In a case decided last year, in the famous case of Barbulescu v Romania, the ECHR had found that there had been no breach of the employee’s right to privacy when his employer dismissed him over private messages sent at work on the Yahoo messenger system set up by the same employer for work purposes. The employee’s private online exchanges were being monitored and recorded by his employer. Personal use, such as that made by the employee, was in violation of the employer’s internal regulations. The employer had proceeded to terminate his employment with the local Romanian county court, and the Court of Appeal, declaring that his dismissal had been lawful.
The employee instituted proceedings before the ECHR claiming that there had been a violation of his right to private life under Article 8 of the Convention when the domestic courts had failed to revoke the decision of the employer to terminate his contract, which decision was based on a breach of his right to respect for his private life and correspondence.
The Court had held that article 8 was indeed applicable to the present case, having regard to the nature of the applicant’s communications and the fact that a transcript of these communications had been used as evidence in domestic court proceedings. The ECHR went on to determine whether the national authorities had struck a fair balance between this right to private life and correspondence and the interests of the employer. The ECHR considered that the courts had found that the employee had committed a disciplinary offence by using the internet for personal purposes during working hours. They also considered that the employer had accessed the contents of the applicant’s communications after the employee had declared that he had used the account only for work purposes. Moreover, the monitoring activities had been limited only to the use of the Yahoo messenger. It concluded that there had been no violation of article 8 of the Convention.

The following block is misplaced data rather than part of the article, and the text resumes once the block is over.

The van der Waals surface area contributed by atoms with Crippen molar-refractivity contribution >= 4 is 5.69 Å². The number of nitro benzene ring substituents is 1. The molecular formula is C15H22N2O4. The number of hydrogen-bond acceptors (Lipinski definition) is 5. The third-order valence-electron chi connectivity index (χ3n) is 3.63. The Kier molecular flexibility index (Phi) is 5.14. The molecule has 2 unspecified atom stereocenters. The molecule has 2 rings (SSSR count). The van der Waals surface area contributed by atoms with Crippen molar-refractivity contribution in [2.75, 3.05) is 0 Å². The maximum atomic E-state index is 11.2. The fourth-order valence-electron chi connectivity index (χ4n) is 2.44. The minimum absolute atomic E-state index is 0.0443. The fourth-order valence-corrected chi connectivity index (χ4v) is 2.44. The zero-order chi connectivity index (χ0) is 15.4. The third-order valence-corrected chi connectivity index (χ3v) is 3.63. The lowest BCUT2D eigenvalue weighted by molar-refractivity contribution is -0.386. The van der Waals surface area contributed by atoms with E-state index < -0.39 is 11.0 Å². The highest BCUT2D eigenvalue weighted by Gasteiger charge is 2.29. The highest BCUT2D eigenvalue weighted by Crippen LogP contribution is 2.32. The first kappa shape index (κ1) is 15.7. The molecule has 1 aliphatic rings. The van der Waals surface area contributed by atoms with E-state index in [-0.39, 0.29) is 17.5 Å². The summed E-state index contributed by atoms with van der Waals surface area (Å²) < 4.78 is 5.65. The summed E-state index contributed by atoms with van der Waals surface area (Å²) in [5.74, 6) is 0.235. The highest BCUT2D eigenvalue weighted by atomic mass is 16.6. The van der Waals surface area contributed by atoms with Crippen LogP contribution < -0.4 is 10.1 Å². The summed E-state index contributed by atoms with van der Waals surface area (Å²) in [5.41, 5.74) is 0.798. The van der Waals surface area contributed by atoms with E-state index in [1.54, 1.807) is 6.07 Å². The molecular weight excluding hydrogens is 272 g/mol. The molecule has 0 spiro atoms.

Mr. Barbulescu’s case was referred to the Grand Chamber of the ECHR after the Grand Chamber accepted his request for fresh consideration. The Grand Chamber delivered its judgment on the 5th September 2017. It noted that the employee had indeed been informed of the ban on personal internet use but it was not clear whether the employee had been informed before the monitoring of his communications that this monitoring was to take place. It also did not appear that the employee was informed in advance about the extent and nature of the monitoring activities taking place or about the possibility that the employer could have access to the actual contents of his communications. The Grand Chamber concluded that the domestic authorities had not offered adequate protection to the applicant’s right to respect for his private life and correspondence which resulted in a violation of article 8 of the Convention.
What is interesting to employers is the specific guidance given by the Court to the national courts in order to determine whether monitoring of employees’ communications was justified. The courts are to consider the following:
- Notification in advance of the monitoring;
- Extent of the monitoring and degree of intrusion;
- The legitimate reason of the employer to implement monitoring;
- Whether a less intrusive system of monitoring was available;
- The consequences of the monitoring for the employees and the use made by the employer of the results of the monitoring;
- Whether the employee had been provided with safeguards which should ensure that the employer cannot access the actual content of the communications unless the employee had been informed in advance.